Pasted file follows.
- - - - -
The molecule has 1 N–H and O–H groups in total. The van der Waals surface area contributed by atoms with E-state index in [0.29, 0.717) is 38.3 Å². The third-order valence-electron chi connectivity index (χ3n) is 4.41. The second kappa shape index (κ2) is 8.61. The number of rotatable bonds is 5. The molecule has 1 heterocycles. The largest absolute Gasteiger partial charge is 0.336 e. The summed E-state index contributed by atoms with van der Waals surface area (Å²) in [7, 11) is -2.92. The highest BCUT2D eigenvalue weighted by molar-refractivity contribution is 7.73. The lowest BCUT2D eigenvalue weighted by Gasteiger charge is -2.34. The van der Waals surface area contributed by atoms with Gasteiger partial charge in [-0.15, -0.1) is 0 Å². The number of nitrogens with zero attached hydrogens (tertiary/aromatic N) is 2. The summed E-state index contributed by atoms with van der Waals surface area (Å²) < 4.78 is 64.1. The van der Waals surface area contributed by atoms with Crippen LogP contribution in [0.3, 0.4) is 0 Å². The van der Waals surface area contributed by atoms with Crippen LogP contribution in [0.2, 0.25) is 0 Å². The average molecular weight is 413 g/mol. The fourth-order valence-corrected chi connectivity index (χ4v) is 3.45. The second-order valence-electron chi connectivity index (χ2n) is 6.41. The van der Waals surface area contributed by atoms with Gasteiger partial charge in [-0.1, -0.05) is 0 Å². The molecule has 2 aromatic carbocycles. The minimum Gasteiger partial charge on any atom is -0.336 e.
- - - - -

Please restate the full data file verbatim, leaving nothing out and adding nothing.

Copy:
The molecule has 1 N–H and O–H groups in total. The van der Waals surface area contributed by atoms with E-state index in [0.29, 0.717) is 38.3 Å². The third-order valence-electron chi connectivity index (χ3n) is 4.41. The second kappa shape index (κ2) is 8.61. The number of rotatable bonds is 5. The molecule has 1 heterocycles. The largest absolute Gasteiger partial charge is 0.336 e. The summed E-state index contributed by atoms with van der Waals surface area (Å²) in [7, 11) is -2.92. The highest BCUT2D eigenvalue weighted by molar-refractivity contribution is 7.73. The lowest BCUT2D eigenvalue weighted by Gasteiger charge is -2.34. The van der Waals surface area contributed by atoms with Gasteiger partial charge in [-0.15, -0.1) is 0 Å². The number of nitrogens with zero attached hydrogens (tertiary/aromatic N) is 2. The summed E-state index contributed by atoms with van der Waals surface area (Å²) < 4.78 is 64.1. The van der Waals surface area contributed by atoms with Crippen LogP contribution in [0.3, 0.4) is 0 Å². The van der Waals surface area contributed by atoms with Crippen LogP contribution in [0.2, 0.25) is 0 Å². The average molecular weight is 413 g/mol. The fourth-order valence-corrected chi connectivity index (χ4v) is 3.45. The second-order valence-electron chi connectivity index (χ2n) is 6.41. The van der Waals surface area contributed by atoms with Gasteiger partial charge in [-0.1, -0.05) is 0 Å². The molecule has 2 aromatic carbocycles. The minimum Gasteiger partial charge on any atom is -0.336 e.